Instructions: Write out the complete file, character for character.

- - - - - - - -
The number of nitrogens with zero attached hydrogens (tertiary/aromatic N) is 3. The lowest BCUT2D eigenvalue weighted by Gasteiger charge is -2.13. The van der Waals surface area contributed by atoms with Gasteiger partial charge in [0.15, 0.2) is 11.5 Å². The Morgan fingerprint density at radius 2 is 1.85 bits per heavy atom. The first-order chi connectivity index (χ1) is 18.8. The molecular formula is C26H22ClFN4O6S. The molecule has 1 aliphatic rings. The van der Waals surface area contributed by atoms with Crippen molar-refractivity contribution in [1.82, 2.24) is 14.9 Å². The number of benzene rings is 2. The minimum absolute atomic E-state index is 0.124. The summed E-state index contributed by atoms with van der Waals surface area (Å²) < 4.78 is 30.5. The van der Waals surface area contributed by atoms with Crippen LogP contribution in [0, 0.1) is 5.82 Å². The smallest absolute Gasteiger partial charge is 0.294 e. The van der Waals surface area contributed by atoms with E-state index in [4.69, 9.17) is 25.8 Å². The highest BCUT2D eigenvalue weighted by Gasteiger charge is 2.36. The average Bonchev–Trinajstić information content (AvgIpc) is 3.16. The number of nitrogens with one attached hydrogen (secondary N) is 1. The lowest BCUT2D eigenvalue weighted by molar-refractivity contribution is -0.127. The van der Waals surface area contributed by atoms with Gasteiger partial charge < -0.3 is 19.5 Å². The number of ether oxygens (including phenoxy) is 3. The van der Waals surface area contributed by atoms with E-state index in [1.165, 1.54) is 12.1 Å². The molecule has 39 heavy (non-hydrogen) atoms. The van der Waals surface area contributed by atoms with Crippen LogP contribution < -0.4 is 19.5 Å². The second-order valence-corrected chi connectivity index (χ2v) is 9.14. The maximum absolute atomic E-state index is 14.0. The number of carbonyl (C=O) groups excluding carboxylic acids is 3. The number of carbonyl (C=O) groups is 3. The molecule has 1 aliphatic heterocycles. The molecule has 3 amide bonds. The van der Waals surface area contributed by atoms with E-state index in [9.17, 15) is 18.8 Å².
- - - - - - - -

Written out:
The number of nitrogens with zero attached hydrogens (tertiary/aromatic N) is 3. The lowest BCUT2D eigenvalue weighted by Gasteiger charge is -2.13. The van der Waals surface area contributed by atoms with Gasteiger partial charge in [0.15, 0.2) is 11.5 Å². The Morgan fingerprint density at radius 2 is 1.85 bits per heavy atom. The first-order chi connectivity index (χ1) is 18.8. The molecular formula is C26H22ClFN4O6S. The molecule has 1 aliphatic rings. The van der Waals surface area contributed by atoms with Crippen molar-refractivity contribution in [1.82, 2.24) is 14.9 Å². The number of benzene rings is 2. The minimum absolute atomic E-state index is 0.124. The summed E-state index contributed by atoms with van der Waals surface area (Å²) < 4.78 is 30.5. The van der Waals surface area contributed by atoms with Crippen LogP contribution in [0, 0.1) is 5.82 Å². The smallest absolute Gasteiger partial charge is 0.294 e. The van der Waals surface area contributed by atoms with E-state index in [4.69, 9.17) is 25.8 Å². The highest BCUT2D eigenvalue weighted by Gasteiger charge is 2.36. The average Bonchev–Trinajstić information content (AvgIpc) is 3.16. The number of nitrogens with one attached hydrogen (secondary N) is 1. The lowest BCUT2D eigenvalue weighted by molar-refractivity contribution is -0.127. The van der Waals surface area contributed by atoms with Gasteiger partial charge < -0.3 is 19.5 Å². The number of ether oxygens (including phenoxy) is 3. The van der Waals surface area contributed by atoms with E-state index in [1.165, 1.54) is 12.1 Å². The molecule has 39 heavy (non-hydrogen) atoms. The van der Waals surface area contributed by atoms with Crippen LogP contribution < -0.4 is 19.5 Å². The second-order valence-corrected chi connectivity index (χ2v) is 9.14. The maximum absolute atomic E-state index is 14.0. The number of carbonyl (C=O) groups excluding carboxylic acids is 3. The number of carbonyl (C=O) groups is 3. The molecule has 1 aliphatic heterocycles. The molecule has 3 amide bonds. The van der Waals surface area contributed by atoms with E-state index in [9.17, 15) is 18.8 Å².